questionnaires. Delbecq, Van de Ven, and Gustafson
consensus as well as any changes of judgments among
(1975), Ulschak (1983), and Ludwig, (1994) recommend
panelists. The major statistics used in Delphi studies are
that a minimum of 45 days for the administration of a
measures of central tendency (means, median, and mode)
Delphi study is necessary. With regard to the time
and level of dispersion (standard deviation and
management between iterations, Delbecq et al. (1975) note
inter-quartile range) in order to present information
that giving two weeks for Delphi subjects to respond to
concerning the collective judgments of respondents
each round is encouraged.
(Hasson, Keeney, & McKenna, 2000). Generally, the uses
Ludwig (1994) indicates, “a drawback to Delphi was of median and mode are favored. However, in some cases,
that the questionnaire method may slow the process greatly as manifested by Murray and Jarman (1987), the mean is
as several days or weeks may pass between rounds" (p. 54). also workable. Witkin (1984) questions the
More specifically, since developing the instrument, appropriateness of using the mean to measure the subjects’
collecting the data, and administering the questionnaire are responses if scales used in Delphi studies are not delineated
interconnected between iterations, ensuring Delphi at equal intervals. In the literature, the use of median score,
subjects respond to the investigators on time does in many based on Likert-type scale, is strongly favored (Hill &
ways either promote or prohibit the ability of the Fowles, 1975; Eckman, 1983; Jacobs, 1996). As Jacobs
investigators in analyzing the data, developing a new (1996) states, “considering the anticipated consensus of
instrument based upon the prior responses, and opinion and the skewed expectation of responses as they
distributing subsequent questionnaires in a timely fashion. were compiled, the median would inherently appear best
These are challenging aspects of conducting a Delphi study suited to reflect the resultant convergence of opinion” (p.
and do require proper planning and management. 57). The use of mode is also suitable when reporting data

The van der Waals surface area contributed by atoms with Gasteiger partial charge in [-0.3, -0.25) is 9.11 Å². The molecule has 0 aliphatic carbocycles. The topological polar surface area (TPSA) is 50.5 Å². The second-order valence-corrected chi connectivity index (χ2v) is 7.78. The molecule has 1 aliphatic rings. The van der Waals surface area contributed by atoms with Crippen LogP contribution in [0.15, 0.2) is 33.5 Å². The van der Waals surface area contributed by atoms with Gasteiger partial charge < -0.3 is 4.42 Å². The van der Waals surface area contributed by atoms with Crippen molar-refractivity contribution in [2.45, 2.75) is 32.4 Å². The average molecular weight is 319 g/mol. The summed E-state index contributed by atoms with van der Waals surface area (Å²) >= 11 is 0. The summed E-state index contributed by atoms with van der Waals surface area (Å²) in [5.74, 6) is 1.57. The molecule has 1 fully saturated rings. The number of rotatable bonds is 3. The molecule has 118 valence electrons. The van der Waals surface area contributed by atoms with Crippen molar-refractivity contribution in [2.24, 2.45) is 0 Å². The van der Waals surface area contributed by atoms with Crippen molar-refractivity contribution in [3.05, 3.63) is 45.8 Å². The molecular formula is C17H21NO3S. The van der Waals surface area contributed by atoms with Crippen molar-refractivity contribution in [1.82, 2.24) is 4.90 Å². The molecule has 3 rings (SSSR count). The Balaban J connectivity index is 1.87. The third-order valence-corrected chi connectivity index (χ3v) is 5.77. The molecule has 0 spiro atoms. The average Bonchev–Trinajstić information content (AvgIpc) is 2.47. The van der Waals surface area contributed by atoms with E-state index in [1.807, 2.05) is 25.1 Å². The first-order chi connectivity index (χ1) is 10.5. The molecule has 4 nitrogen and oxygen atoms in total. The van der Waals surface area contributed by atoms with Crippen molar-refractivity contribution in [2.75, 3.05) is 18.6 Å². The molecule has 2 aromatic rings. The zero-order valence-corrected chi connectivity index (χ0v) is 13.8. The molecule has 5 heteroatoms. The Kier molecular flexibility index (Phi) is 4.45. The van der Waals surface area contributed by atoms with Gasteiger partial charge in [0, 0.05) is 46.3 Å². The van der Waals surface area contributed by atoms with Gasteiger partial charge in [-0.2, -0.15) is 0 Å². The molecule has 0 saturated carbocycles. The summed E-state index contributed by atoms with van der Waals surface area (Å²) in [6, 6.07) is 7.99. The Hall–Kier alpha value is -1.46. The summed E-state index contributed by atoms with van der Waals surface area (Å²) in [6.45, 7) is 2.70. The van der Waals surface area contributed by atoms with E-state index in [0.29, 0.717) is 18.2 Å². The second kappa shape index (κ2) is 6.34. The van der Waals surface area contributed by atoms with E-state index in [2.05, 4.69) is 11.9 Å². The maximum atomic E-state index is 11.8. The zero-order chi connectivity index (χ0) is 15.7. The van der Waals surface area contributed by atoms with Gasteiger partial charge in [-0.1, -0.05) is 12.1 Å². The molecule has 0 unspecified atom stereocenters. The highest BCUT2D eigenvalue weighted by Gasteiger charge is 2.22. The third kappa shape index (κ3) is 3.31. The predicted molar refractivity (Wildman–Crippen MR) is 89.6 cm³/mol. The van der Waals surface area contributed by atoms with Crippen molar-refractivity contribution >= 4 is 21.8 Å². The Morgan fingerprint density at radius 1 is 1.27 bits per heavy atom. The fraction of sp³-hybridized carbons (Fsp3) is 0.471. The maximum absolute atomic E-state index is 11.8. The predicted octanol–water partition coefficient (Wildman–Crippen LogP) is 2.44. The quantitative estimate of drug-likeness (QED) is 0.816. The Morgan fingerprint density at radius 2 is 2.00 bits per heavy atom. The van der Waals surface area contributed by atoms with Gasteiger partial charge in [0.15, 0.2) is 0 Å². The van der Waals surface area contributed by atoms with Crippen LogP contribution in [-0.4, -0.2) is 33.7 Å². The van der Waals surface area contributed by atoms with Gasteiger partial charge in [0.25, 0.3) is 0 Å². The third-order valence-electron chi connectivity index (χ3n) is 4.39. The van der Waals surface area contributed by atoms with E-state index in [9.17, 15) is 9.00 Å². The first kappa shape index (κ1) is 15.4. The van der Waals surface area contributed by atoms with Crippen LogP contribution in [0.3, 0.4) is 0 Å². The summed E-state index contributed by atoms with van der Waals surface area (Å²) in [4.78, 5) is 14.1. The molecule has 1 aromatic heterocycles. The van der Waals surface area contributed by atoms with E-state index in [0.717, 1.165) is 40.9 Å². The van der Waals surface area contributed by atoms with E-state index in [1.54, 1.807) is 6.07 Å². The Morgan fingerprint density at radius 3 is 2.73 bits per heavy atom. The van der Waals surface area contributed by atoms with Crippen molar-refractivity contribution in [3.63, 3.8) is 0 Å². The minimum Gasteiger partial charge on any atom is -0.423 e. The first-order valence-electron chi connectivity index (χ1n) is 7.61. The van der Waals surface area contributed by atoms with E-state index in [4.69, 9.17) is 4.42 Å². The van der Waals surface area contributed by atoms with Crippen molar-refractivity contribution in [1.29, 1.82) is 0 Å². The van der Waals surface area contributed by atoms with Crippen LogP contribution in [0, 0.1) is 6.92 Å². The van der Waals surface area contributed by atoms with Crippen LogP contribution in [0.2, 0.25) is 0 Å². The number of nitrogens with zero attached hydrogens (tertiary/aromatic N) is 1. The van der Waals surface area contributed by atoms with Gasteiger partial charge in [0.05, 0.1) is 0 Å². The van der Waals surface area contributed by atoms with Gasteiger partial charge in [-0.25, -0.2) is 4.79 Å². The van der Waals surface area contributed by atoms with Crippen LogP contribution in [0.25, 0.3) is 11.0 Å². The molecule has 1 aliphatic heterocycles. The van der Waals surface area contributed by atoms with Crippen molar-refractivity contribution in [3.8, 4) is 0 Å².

in the Delphi process. Ludwig (1994) specifically
The use and prevalence of electronic technologies (i.e.,
addressed that “the Delphi process has a tendency to create
e-mail, teleconferencing, etc.) may facilitate those who are
convergence, and though this was usually to a single point,
interested in using the Delphi technique. Witkin and
there was the possibility of polarization or clustering of the
Altschuld (1995) note that electronic technology provides
results around two or more points. In these instances, the
an opportunity for individuals to more easily employ the
mean or median could be misleading” (p. 57).
Delphi process by taking advantages of, “(1) the storage,
processing, and speed of transmission capabilities of
computers; (2) the maintenance of respondent anonymity,
and; (3) the potential for rapid feedback” (p. 204). CONSIDERING DELPHI
SHORTCOMINGS AND WEAKNESSES
Potential of Low Response Rates
Regarding data analysis, decision rules must be established
to assemble and organize the judgments and insights Due to the multiple feedback processes inherent and
provided by Delphi subjects. However, the kind and type integral to the concept and use of the Delphi process, the
Practical Assessment, Research & Evaluation, Vol 12, No 10 5
Hsu & Sandford, Delphi Technique
potential exists for low response rates and striving to Potential of Identifying General Statements vs.
maintain robust feedback can be a challenge. “In the Specific Topic Related Information
Delphi technique, [poor response rate] is magnified
An assumption concerning Delphi participants is that they
fourfold because a maximum of four surveys may be sent
are equivalent in knowledge and experience (Altschuld &
to the same panelists” (Witkin & Altschuld, 1995, p. 196).
Thomas, 1991). However, this assumption might not be
If a certain portion of the subjects discontinue their
justified. More specifically, the expertise of Delphi
responses during various stages of the Delphi process, the
panelists could be unevenly distributed, especially in the
quality of information obtained could be discounted or at